Corbusier through his works in India opened up new possibilities which, we have not yet been able to integrate into our architecture.

This visionary had to fight our conventions of thought. He proposed cities where buildings were lifted off the ground on ‘pilotis’ or pillars and simultaneously terraces became gardens.

Huge vistas of green would have opened up on the ground and regained the lost open space on the terraces again. Concrete, his chosen material would have made this possible.

Architects Architecture Cities Events News Profession Public Realm

Notes from the Emerging Architecture of India Conference in New York City

The Emerging Exchanges: New Architectute of India conference was held last Thursday and Friday at the New School Campus here in NYC. Jointly hosted by the New School, India China Institute, and The Architecture League it brought together a great mix of practitioners from India.

Thursday’s first session was an introduction to the theme. Kazi Ashraf gave an overview of the current state of Indian architecture which was basically paraphrasing his article for the “Made In India” AD Issue of 2007. In showing a lot of proposals for projects he tried to cover ground about the typologies of emergent Indian architecture. However as Rahul Mehrotra pointed out later in the conference, most of them were just proposals and never ever left the drawing board. And sadly this would be a constant criticism of the conference over the next two days. More of that later in the article.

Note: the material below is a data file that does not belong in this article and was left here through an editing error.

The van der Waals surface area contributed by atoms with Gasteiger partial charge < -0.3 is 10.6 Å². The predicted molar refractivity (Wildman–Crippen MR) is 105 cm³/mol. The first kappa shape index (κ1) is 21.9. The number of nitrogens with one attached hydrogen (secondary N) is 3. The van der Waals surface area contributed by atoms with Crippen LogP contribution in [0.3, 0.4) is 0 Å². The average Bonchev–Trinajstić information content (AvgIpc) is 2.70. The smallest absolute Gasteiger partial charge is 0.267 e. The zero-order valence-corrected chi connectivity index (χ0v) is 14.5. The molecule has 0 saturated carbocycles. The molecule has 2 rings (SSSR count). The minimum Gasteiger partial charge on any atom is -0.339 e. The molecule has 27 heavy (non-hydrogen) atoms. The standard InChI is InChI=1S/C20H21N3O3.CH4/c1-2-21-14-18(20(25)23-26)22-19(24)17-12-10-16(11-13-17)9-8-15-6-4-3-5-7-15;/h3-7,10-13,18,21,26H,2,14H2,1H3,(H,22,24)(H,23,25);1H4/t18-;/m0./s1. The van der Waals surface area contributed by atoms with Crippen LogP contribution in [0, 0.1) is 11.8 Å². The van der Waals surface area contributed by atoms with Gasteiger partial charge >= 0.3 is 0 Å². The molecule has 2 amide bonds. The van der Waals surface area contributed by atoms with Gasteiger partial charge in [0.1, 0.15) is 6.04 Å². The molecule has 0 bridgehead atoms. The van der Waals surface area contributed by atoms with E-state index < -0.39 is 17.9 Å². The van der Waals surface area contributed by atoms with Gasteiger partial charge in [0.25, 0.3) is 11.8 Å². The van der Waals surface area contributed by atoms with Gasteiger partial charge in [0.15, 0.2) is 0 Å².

Some of the outstanding presentations were:


Architecture in Recession: India

The economic crisis has architects hurting around the world. This series reports on the global state of design. Here, a look at the "new" India

By Tripti Lahiri



In the past five years, as India’s hunger for glass-encased IT parks and marble-swathed gated communities appeared insatiable, architects designed supersize projects dreamed up by Indian developers. Then the money disappeared. As the global economic crisis has snowballed, the country’s banks have turned skittish.

News Public Realm

The City and Emerging Technologies

The Real Time City by Andrea Vaccari

The way we describe and understand cities is being radically transformed, alongside the tools we use to design them and impact on their physical structure. While architecture has shaped the built environment to satisfy urban dwellers aesthetically and to accommodate their functional needs such as face-to-face interactions and travel, pervasive systems shape electronically mediated interactions in urban space, including use of both fixed and mobile displays and wireless communication (see CityWare).

A major issue is space and its relationship with behavior: how do we design the ambient created by fusing electronically created interaction space with architecturally created physical space? Another major issue is infrastructure: how do we provide interaction and interoperability that scale up to city-level pervasive systems, while ensuring that they function appropriately and merge aesthetically with urban spaces, materials, forms and uses?

Continue reading here.